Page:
IF it were possible to create a mechanical keyboard with a selectric designed mechanism, and with cherry-type long lifespan (of course it would be much thicker than a normal keyboard), would you guys pay some big $$ for it?

Offline jacobolus

  • Posts: 3661
  • Location: San Francisco, CA
IF it were possible to create a mechanical keyboard with a selectric designed mechanism, and with cherry-type long lifespan (of course it would be much thicker than a normal keyboard), would you guys pay some big $$ for it?

“In April, 1973, the $11,000 MagCard II was introduced with 8,000 character memory, corrections capability and a card reader able to handle a pack of 50 magnetic cards. A communicating version was also offered.”

Inflation adjusted, that’s $58,000. Not sure anyone is going to fork over quite such big $$ today.
« Last Edit: Wed, 08 April 2015, 04:45:41 by jacobolus »

Offline bhtooefr

  • Posts: 1624
  • Location: Newark, OH, USA
  • this switch can tick sound of music
    • bhtooefr.org
There's even been Selectric-based terminals, for that matter, and there's still part of me that wants a Selectric 731 in 12 pitch correspondence coding. (11" platen, the smaller font, and compatible with normal typeballs.)

It is worth noting that the Selectric isn't even 2KRO (it's not a pure 1KRO machine like typebar machines, though, so we'll call it "1.5KRO" - you can roll onto the next key and the machine won't jam), and modifiers like the shift key were linear (I believe Selectric-based electronic machines used linear keyswitches under any keys that only worked in the electronic domain rather than the mechanical domain). Really, this is utterly impractical for something modern.

Now, re: other keyswitches designed to feel like it... I can get the whole idea of beam spring and buckling spring being designed to have a large tactile event (although beam spring's doesn't impress me that much), but they really don't feel anything like a Selectric. If you're providing the force for an element to buckle, the force will ramp up on a curve, rather than linearly, and then jump off the ramp. I'm not saying that beam spring or buckling spring are bad (I quite like them, especially Model F buckling spring), but they ain't Selectrics. (Cue someone posting a picture of a Model M2 box that says "Selectric-Touch Keyboard" - note, however, that the Wheelwriters and Quietwriters used Model Ms, and were originally marketed as the Selectric System/2000. So, strictly, a Model M is "Selectric-touch", because there were typewriters marketed under the Selectric brand that used actual Model Ms.)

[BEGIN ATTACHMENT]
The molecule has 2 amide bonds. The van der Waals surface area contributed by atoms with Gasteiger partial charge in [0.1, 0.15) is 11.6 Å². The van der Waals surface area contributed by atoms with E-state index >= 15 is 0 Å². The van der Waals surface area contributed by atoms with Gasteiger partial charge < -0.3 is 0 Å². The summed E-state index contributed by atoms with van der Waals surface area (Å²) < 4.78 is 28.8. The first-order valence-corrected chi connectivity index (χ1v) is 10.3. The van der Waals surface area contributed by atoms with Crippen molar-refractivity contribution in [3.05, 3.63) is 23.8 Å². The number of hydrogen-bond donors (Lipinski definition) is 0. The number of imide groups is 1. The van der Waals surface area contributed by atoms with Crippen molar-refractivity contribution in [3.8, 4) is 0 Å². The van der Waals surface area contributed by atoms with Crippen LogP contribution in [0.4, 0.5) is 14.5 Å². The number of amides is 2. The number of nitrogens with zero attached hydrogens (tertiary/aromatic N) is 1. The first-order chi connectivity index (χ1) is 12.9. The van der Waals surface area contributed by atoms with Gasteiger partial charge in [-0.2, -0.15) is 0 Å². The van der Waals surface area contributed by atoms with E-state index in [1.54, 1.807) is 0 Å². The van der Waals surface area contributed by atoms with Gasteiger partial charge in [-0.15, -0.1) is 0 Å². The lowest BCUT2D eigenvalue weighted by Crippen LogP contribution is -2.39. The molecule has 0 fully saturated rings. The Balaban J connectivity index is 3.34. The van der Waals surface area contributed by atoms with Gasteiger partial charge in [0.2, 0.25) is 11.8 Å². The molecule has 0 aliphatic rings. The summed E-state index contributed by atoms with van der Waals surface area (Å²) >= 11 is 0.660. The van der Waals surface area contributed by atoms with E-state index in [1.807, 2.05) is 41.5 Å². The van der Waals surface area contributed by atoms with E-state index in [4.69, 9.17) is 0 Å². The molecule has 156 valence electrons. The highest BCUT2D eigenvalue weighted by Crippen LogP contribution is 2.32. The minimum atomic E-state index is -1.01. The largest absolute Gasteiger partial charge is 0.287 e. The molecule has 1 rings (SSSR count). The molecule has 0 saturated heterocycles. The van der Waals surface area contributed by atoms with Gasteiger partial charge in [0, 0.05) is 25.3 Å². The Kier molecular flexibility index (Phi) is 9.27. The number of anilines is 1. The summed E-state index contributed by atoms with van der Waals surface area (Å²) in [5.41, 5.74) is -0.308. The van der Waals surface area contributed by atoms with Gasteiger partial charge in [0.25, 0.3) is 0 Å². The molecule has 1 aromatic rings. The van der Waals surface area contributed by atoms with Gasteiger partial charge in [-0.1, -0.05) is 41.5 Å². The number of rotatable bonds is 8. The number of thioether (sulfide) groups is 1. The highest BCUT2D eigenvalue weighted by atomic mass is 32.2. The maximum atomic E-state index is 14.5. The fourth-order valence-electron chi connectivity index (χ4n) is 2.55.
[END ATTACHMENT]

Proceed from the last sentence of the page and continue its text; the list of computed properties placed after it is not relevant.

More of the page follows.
« Last Edit: Wed, 08 April 2015, 04:55:04 by bhtooefr »

Offline OperationT

  • Posts: 21
  • Location: Toronto
Re: So what's the difference between Matias Clicky Switch and Cherry MX Blue?
« Reply #23 on: Fri, 05 August 2016, 00:40:39 »
All the Cherry mx switches feel very linear when you're typing fast. 100+WPM

Even Topre and Matias feel somewhat linear when you're going fast, but less so linear than Cherry

The Buckling spring is the only switch I've felt that really gives you that substantial vibration at the finger tips at all speeds..

But of course my speed limit is 135wpm, so I don't know if perhaps at 140 150+  even Buckling spring will feel linear..

Your description is very aligned with my thinking. I've always felt dissatisfied by the disappearance of tactility as I type faster (on Ergo Clears, and even more so on other MX switches).

Compared to MX switches, I enjoy the Topre because the tactility is still there for the most part even when I type fast, perhaps due in part to Topre's longer tactility range.

I've had no experience with Matias, hence I'd like to ask:

How does Topre's (55g) tactility compare to Matias' (Quiet) in terms of strength and feel? Which one maintains more as you increase your typing speed?

I might as well ask: how does Topre's (55g) tactility compare to Buckling Spring's at higher speeds (say 120)?


--Edit--

Thanks for the friendly reminder by chyros below. I've been lurking around for a while but didn't realize thread necroing is bad, but chyros' response led me to do a Google search about it. Then I realized my fault, especially since my questions aren't directly in line with the thread topic, and does not add to the thread. My apologies everyone.
« Last Edit: Fri, 05 August 2016, 15:17:34 by OperationT »
     
Code 104, Ergo Clears (65g)  |  VA87M, Zealios (65g)  |  RealForce 87U (55g)

Offline chyros

  • a.k.a. Thomas
  • * Esteemed Elder
  • Posts: 3397
  • Location: The Netherlands
  • Hello and welcome.
Re: So what's the difference between Matias Clicky Switch and Cherry MX Blue?
« Reply #24 on: Fri, 05 August 2016, 03:49:01 »
Holy thread necro :p .
Check my keyboard video reviews: